2007 Porsche Cayenne
Nip and truck
*I screamed, yelled, kicked and otherwise threw a tantrum when Porsche announced it was going to build an SUV. The world didn't need another of 'those' cars, and the fact that Porsche was caving in to this mentality just threw gas on the fire. I was ready to hold my breath until this car went away-that'd show 'em.
Porsche's Cayenne has proven to be one of its most contentious yet successful models ever. From its inception more than five years ago, Porsche purists flagellated themselves at the idea of something other than the 911 hailing from Stuttgart. And yet, some 150,000 Cayennes have been sold, many to drivers who never owned a Porsche before. These are what car makers refer to as 'conquest buys' and they make top brass giddy as hell.
In an effort to get me breathing again, Porsche let us park a Cayenne in our garage for more than a year. I cast suspicious glances at it every chance I got. Then one day I drove it home. And actually liked it. It proved to be an especially capable car and not lacking in sporty appeal. Did it fool drivers into thinking it was a lifted 911? Sometimes, but many folks who drove the Cayenne didn't care about its pedigree. A good car is a good car-no matter who builds it. The Cayenne qualifies as such.
This year will see the three Cayenne models undergo moderate upgrades, making them more powerful, more agile and more comfortable. Porsche has begun using direct fuel injection (DFI) in all its Cayenne engines, which both improves performance and increases fuel efficiency. It makes for an especially big improvement on the standard 3.6-liter V6 unit (enlarged from 3.2), which now produces a respectable 290 bhp and 283 lb-ft of torque. Outfitted with a six-speed manual transmission (yes, you can spec one out with a manual tranny), the 'base' Cayenne proves to be a nice ride, one we flogged both on- and off-road. A clear stretch of pavement let us see speeds in excess of 140 mph, quite a feat considering the vehicle's size. Porsche has smoothed the Cayenne's edges to improve its profile and significantly reduced its drag coefficient to a smaller 0.35. Like its predecessor, the ride quality is exceptionally smooth and the car possesses a tank-like solidity. So it surprises more than a few people when this fairly stout piece of work behaves like a proper, albeit big, sports car.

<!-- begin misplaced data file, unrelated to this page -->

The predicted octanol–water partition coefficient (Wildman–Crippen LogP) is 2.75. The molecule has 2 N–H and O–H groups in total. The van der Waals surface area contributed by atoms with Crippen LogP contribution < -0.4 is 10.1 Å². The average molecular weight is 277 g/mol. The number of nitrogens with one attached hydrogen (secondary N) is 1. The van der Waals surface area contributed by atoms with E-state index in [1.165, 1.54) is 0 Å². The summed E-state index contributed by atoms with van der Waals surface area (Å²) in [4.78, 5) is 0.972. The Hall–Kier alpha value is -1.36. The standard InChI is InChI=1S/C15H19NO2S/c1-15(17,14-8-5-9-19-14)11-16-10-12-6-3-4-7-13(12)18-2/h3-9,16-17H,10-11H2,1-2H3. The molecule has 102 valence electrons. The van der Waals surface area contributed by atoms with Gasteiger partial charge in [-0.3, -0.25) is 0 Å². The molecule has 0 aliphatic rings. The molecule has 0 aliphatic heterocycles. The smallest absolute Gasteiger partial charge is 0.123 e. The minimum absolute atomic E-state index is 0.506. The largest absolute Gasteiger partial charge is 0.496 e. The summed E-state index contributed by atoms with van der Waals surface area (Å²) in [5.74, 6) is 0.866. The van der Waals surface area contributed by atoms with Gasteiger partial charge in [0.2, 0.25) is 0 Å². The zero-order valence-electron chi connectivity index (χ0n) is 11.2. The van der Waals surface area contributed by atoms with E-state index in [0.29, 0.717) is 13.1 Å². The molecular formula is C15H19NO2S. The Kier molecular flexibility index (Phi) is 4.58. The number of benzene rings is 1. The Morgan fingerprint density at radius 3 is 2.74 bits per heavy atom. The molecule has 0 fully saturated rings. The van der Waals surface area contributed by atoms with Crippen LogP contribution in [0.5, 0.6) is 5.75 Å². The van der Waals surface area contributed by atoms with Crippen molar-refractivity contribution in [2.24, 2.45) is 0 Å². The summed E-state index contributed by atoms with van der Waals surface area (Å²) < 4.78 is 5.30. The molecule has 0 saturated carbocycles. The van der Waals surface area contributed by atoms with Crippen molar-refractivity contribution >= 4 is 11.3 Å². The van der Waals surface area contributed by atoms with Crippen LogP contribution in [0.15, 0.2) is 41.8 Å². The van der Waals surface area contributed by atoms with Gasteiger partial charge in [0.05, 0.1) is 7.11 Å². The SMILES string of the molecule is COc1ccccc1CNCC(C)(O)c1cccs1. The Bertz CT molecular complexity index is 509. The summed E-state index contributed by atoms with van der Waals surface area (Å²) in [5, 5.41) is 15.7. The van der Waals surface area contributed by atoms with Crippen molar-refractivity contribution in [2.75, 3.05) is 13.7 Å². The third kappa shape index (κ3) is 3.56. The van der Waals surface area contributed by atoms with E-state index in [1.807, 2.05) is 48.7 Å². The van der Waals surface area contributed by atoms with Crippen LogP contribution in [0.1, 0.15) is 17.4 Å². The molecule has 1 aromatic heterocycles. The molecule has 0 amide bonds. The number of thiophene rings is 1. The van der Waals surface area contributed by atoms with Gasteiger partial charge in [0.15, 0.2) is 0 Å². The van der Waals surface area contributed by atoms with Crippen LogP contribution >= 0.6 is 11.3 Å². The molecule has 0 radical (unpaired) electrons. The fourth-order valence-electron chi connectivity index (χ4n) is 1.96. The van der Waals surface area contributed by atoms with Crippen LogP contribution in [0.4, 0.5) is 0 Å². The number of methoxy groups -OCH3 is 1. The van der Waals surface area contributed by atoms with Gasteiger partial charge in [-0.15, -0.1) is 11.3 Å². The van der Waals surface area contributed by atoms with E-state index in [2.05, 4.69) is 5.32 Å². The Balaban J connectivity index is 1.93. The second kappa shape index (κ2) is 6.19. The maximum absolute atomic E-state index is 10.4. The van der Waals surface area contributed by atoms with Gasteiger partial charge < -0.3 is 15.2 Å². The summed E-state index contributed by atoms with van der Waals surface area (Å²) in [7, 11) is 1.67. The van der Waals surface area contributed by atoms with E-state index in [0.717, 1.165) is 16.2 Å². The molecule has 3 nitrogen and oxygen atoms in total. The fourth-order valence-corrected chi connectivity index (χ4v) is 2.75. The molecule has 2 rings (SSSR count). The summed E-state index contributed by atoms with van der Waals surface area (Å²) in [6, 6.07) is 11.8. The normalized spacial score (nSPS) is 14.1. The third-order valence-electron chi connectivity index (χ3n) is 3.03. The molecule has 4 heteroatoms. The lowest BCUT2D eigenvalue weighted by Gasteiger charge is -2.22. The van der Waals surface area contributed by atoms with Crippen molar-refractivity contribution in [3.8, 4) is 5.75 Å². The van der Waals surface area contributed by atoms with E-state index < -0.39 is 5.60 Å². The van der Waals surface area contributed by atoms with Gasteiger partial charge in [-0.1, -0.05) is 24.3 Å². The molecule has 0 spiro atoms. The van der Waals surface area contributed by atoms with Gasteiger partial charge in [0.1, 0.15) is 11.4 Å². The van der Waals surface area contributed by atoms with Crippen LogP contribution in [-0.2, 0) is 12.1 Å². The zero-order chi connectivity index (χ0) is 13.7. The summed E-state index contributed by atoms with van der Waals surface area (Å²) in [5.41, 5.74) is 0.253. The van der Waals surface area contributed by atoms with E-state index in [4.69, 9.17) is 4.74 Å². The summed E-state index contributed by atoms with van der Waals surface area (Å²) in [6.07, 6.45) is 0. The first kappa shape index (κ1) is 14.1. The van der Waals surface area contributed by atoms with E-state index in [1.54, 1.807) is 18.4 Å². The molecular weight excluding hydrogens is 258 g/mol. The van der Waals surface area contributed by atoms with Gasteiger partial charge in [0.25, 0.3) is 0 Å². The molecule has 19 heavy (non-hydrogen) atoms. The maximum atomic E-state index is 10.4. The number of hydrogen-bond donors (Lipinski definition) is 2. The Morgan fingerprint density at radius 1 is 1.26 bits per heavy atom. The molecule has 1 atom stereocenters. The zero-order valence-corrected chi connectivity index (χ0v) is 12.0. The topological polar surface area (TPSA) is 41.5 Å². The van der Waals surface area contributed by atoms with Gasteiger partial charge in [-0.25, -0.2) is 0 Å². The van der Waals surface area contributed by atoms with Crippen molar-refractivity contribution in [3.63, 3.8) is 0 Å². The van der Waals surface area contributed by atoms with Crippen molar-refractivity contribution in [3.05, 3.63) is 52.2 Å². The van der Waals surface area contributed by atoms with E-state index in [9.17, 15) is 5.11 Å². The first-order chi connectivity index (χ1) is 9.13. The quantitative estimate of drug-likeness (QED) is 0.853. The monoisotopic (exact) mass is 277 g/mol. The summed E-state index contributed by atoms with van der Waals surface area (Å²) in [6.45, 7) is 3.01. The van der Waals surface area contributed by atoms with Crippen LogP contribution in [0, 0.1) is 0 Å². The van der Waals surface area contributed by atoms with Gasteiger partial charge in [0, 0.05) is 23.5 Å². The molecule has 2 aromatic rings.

We drove the Cayenne S next. Porsche has revamped its V8 with VarioCam Plus infinitely variable valve timing and DFI. This produces some 40 more horses, for a grand total of 385 bhp and 369 lb-ft. It is one of the sweeter-sounding V8s out there and I wouldn't mind hearing it completely unmuffled. Porsche claims the S will breach zero to 62 mph in 6.8 seconds and top out at 156 mph. Paradoxically, its behavior off road is remarkable. Dropped into low gear via Porsche Traction Management (PTM), the Cayenne S assumes a stump-pulling 2.7:1 drive ratio, good enough to climb formidable inclines. An electronically controlled multi-plate clutch can place up to 100 percent power to whichever set of wheels can best use it. Should the ground be exceedingly rough, with individual wheels lifting off the ground, PTM will switch to 100 percent lock-up. It's almost scary how well the Cayenne covers steep terrain, scary because you've got to descend what you've climbed (and getting down is the tough part of off-road excursions). As one of our off-road magazine editors said: "The Cayenne is a very capable off-roader. You wouldn't think so, but this thing can really climb."